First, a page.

Weight loss and gain
All the groups of mice experienced an increase in weight over time. However, the mice exposed to intermittent fasting were lighter than mice on a controlled (regular) diet, “since they had been on corresponding feeding protocols for 37 weeks.”
Subsequently, mice on the high-fat diet were heavier than mice on a controlled diet “since they were on corresponding feeding protocol for 13 weeks.” In the end, “mice on the high-fat diet were 45% heavier than the control mice.” The conclusion for this observation was that the high-fat diet “significantly” affected the mice’s body weight in a negative way.
Brain Improvements and Impairments
The researchers concluded that intermittent fasting improves learning and memory. Multifold paradigms and parameters were used to measure the learning, memory, and brain structural impairments and improvements in the mice. The researchers did point out that “it is still possible that minor brain structural and functional alterations in the obese mice may not be revealed by these methods.” This is obviously a notable variable.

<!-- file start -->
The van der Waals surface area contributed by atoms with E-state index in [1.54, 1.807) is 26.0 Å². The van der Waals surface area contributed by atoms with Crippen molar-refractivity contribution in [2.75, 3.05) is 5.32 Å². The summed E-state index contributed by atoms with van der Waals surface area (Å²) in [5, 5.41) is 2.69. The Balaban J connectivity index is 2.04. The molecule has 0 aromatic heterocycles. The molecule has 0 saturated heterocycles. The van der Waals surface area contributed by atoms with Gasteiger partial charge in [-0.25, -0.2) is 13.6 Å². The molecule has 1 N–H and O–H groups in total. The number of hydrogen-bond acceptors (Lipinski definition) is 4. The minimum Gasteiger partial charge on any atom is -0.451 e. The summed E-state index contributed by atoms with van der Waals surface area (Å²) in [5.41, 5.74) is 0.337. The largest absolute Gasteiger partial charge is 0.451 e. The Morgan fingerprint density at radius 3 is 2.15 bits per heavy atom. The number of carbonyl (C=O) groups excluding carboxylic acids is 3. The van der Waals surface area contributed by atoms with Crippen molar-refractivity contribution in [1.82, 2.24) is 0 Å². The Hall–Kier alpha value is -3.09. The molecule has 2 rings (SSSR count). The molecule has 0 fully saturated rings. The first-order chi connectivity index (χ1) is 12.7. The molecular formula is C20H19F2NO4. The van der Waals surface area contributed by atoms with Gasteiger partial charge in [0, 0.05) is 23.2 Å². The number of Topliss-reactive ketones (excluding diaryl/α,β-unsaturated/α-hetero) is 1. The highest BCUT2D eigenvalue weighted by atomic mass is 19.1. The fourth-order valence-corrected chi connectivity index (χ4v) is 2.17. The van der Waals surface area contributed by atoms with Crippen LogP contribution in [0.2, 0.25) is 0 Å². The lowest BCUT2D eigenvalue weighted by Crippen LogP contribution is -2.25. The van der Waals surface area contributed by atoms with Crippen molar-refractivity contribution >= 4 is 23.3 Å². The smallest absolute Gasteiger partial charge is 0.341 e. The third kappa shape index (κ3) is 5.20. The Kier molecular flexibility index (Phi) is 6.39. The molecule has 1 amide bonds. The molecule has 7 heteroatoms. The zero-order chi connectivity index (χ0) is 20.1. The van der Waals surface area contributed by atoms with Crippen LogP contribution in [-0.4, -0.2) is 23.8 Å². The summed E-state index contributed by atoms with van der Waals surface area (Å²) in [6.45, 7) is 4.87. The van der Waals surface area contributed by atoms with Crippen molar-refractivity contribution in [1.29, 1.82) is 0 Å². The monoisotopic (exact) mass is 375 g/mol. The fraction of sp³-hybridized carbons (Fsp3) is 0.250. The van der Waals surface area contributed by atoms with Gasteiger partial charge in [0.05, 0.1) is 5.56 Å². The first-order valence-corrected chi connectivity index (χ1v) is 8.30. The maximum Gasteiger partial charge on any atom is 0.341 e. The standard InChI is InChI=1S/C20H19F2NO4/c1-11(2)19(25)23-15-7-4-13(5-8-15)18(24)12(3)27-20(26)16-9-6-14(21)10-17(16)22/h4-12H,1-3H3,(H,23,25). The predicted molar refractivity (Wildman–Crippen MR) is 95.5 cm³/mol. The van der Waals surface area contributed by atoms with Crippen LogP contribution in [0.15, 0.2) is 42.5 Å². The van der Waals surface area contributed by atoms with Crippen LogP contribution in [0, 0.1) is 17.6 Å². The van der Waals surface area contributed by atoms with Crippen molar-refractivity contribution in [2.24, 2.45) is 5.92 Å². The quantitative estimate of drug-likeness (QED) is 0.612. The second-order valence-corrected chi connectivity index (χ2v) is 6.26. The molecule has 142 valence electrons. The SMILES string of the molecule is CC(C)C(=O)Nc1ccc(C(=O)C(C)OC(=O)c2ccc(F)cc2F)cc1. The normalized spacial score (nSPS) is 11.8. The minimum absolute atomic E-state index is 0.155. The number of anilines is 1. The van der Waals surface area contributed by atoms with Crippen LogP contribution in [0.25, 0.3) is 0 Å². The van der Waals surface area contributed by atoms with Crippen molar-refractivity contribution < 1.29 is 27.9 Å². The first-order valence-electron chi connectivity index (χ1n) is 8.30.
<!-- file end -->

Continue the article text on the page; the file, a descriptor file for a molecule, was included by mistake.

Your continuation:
Increased Thickness of the CA1 Pyramidal Cell Layer and Debrin Expression in the Hippocampus
During this study, it was found that there was also an increase in the thickness of the CA1 pyramidal cell layer and debrin expression in the hippocampus of the mice that fasted. There were no observations suggesting a difference in the mature BDNF expression in the mice that fasted compared to the controlled mice. “However, intermittent fasting increased the ratio of glutathione/GSSG and reduced HNE and nitrotyrosine containing proteins, two oxidative stress indices, in the cerebral cortex. These results suggest that intermittent fasting reduces oxidative stress in the brain, since oxidative stress is a known factor change in the expression of oxidative stress indices.”
To read part 1 of The Brain Improvement Pill click here: Brain Improvement Pill
- Li, Liaoliao, and et al. “(PDF) Chronic Intermittent Fasting Improves Cognitive Functions and Brain Structures in Mice.” ResearchGate, 3 June 2013,